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Taiwan Exports Rose Faster Than Estimated in November

Dec. 7 (Bloomberg) -- Taiwan’s exports increased faster than estimated, giving the central bank more scope to raise interest rates for the third time this year as the island’s economy recovers.

Shipments rose 21.8 percent in November from a year earlier, compared with a 21.9 percent gain in October, the Ministry of Finance said in Taipei today. The median estimate of 12 economists surveyed by Bloomberg News was for an 18.9 percent advance. Imports rose 33.8 percent for a trade surplus of $410 million.

The island’s central bank has raised interest rates at its last two quarterly meetings to prevent a real estate bubble. It has also pledged to halve foreign capital inflows driving up the currency and threatening exports, which are equivalent to two-thirds of Taiwan’s gross domestic product.

“Overseas demand continues to hold up well, particularly boosted by strong orders from Asia,” Kevin Wang, an economist at Grand Cathay Services Corp. in Taipei, said before the release. Wang expects the central bank to increase the benchmark rate by 0.125 percentage point to 1.625 percent at its scheduled meeting this month.

Today’s figures were released after the close of trading on the stock exchange. The benchmark Taiex stock index was little changed. The Taiwan dollar was also little changed at NT$30.630 against its U.S. counterpart at the 4 p.m. close, according to Taipei Forex Inc. The currency has risen 6.2 percent in the past three months, the most in Asia.

Trade Gains

The appreciation and risks including Europe’s sovereign debt crisis threaten trade gains that have boosted earnings at companies including Hsinchu-based Taiwan Semiconductor Manufacturing Co., the world’s largest maker of chips designed by other companies.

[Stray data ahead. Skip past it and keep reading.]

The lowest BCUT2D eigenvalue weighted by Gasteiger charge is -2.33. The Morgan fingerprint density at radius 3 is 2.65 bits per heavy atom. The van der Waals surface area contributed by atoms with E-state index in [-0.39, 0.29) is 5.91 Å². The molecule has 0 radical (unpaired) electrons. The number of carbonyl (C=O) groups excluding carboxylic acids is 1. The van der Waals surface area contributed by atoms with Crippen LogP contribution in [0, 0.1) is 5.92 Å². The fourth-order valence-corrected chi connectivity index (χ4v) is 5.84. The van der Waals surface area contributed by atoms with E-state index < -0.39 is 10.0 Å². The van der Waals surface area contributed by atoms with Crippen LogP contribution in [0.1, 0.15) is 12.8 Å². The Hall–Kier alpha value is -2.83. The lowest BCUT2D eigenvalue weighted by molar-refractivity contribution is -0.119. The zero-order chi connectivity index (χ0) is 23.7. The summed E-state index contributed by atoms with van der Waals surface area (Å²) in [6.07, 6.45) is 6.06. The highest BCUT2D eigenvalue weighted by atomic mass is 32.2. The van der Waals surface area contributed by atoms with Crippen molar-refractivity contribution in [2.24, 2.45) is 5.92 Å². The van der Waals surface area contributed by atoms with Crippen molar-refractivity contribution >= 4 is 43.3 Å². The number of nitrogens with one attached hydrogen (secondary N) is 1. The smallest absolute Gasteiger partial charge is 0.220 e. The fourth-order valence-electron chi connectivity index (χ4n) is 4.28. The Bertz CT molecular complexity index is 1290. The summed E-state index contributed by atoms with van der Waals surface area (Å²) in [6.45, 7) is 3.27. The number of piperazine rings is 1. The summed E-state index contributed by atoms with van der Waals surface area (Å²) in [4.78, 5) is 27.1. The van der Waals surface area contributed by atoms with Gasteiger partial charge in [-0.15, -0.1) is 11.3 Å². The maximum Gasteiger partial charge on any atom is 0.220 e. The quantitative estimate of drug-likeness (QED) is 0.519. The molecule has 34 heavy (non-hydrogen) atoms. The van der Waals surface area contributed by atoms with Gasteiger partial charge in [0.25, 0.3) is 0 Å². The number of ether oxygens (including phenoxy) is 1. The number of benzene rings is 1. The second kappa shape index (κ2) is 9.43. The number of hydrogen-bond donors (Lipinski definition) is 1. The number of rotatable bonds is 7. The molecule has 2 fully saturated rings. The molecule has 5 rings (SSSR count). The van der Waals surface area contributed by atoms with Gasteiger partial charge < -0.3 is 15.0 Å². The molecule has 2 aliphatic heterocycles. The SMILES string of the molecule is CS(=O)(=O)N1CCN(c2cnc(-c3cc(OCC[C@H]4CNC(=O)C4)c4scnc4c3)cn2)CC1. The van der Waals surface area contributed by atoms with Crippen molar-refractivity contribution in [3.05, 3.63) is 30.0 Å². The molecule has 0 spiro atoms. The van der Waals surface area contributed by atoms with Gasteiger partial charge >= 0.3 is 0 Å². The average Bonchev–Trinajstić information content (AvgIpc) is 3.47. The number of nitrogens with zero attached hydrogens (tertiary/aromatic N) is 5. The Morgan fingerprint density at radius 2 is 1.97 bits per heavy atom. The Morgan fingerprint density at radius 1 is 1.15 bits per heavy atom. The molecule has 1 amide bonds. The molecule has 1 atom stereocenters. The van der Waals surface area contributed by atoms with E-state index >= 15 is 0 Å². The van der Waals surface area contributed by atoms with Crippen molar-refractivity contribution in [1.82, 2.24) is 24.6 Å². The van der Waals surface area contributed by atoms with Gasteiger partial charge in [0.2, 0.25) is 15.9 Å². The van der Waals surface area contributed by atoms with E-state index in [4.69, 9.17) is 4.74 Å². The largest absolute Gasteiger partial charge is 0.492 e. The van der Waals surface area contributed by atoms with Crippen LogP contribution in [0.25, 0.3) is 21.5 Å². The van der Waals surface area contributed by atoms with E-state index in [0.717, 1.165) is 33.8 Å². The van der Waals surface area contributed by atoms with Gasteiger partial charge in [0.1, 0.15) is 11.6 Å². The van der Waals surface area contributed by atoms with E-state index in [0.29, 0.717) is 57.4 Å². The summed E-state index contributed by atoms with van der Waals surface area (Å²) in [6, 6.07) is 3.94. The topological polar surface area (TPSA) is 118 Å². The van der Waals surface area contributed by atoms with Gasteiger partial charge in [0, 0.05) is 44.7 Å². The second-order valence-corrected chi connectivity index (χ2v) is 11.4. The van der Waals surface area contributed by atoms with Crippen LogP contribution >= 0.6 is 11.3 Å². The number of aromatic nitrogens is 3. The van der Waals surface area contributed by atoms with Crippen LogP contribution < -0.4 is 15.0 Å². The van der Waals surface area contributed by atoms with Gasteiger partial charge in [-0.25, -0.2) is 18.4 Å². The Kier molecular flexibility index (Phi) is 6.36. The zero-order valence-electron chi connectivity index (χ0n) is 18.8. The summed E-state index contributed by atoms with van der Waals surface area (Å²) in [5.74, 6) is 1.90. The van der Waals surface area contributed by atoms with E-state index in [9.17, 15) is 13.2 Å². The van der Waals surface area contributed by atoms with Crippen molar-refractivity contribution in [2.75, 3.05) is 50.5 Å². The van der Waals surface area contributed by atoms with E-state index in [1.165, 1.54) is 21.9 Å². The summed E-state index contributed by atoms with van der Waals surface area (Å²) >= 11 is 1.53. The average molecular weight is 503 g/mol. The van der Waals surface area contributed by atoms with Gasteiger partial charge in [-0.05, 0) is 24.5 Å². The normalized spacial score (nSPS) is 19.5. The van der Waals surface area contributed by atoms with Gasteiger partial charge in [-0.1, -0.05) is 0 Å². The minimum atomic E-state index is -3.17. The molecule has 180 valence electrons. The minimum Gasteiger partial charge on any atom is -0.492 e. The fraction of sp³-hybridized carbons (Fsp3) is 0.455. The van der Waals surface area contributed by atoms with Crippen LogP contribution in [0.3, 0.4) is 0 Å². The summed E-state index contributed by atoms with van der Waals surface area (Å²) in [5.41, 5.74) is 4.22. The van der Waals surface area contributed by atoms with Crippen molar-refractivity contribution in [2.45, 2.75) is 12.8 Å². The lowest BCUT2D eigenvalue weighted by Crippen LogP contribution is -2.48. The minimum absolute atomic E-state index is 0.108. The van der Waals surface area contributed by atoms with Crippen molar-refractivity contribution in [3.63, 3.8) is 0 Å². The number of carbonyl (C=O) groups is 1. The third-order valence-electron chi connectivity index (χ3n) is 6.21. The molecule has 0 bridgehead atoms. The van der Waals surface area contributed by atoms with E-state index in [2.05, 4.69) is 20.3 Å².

The company will post record NT$155.6 billion ($5.16 billion) net income this year, according to the average of 28 analyst estimates compiled by Bloomberg.

Taiwan will allow more flexibility in the local dollar to absorb foreign liquidity and aim to reduce “hot money” inflows of speculative capital by half to NT$150 billion, central bank Governor Perng Fai-nan said Nov. 29.

Exports to China, Taiwan’s biggest overseas market, advanced 23.1 percent from a year earlier, after an 18.2 percent increase in October. Shipments to the U.S. climbed 32.1 percent after gaining 34.4 percent in October, the ministry said. Sales to Europe rose 27.8 percent, following an increase of 17.5 percent.

Exports of electronic products including semiconductors increased 16.4 percent last month after gaining 24.7 percent in October, today’s report showed. Shipments of optical products, including panels used in flat-panel TVs, fell 0.3 percent, following a decline of 7.2 percent in October.

A report yesterday showed the island’s consumer prices increased 1.53 percent in November, the fastest pace in nine months. Taiwan’s GDP is on course to expand 9.32 percent this year, one of the world’s fastest rates, according to projections by the International Monetary Fund in October.

To contact the reporter on this story: Chinmei Sung in Taipei at csung4@bloomberg.net.

To contact the editor responsible for this story: Chris Anstey in Tokyo at canstey@bloomberg.net

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